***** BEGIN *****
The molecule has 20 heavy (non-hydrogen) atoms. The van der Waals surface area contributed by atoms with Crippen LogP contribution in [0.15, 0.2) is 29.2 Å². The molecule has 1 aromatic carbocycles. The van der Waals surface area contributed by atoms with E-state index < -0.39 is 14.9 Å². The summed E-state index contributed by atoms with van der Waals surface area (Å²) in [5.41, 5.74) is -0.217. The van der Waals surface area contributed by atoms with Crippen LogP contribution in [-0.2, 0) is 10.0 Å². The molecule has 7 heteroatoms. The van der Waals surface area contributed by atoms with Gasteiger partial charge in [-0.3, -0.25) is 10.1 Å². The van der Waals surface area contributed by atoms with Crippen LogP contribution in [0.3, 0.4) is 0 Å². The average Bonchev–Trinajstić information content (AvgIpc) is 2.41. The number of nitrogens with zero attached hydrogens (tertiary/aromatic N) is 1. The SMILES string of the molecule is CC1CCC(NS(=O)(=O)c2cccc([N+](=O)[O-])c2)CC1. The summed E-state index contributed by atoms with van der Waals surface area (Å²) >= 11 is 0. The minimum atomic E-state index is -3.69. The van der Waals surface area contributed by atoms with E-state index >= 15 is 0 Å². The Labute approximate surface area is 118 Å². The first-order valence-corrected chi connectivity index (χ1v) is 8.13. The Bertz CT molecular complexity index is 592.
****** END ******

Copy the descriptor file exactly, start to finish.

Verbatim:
The molecule has 20 heavy (non-hydrogen) atoms. The van der Waals surface area contributed by atoms with Crippen LogP contribution in [0.15, 0.2) is 29.2 Å². The molecule has 1 aromatic carbocycles. The van der Waals surface area contributed by atoms with E-state index < -0.39 is 14.9 Å². The summed E-state index contributed by atoms with van der Waals surface area (Å²) in [5.41, 5.74) is -0.217. The van der Waals surface area contributed by atoms with Crippen LogP contribution in [-0.2, 0) is 10.0 Å². The molecule has 7 heteroatoms. The van der Waals surface area contributed by atoms with Gasteiger partial charge in [-0.3, -0.25) is 10.1 Å². The van der Waals surface area contributed by atoms with Crippen LogP contribution in [0.3, 0.4) is 0 Å². The average Bonchev–Trinajstić information content (AvgIpc) is 2.41. The number of nitrogens with zero attached hydrogens (tertiary/aromatic N) is 1. The SMILES string of the molecule is CC1CCC(NS(=O)(=O)c2cccc([N+](=O)[O-])c2)CC1. The summed E-state index contributed by atoms with van der Waals surface area (Å²) >= 11 is 0. The minimum atomic E-state index is -3.69. The van der Waals surface area contributed by atoms with E-state index >= 15 is 0 Å². The Labute approximate surface area is 118 Å². The first-order valence-corrected chi connectivity index (χ1v) is 8.13. The Bertz CT molecular complexity index is 592.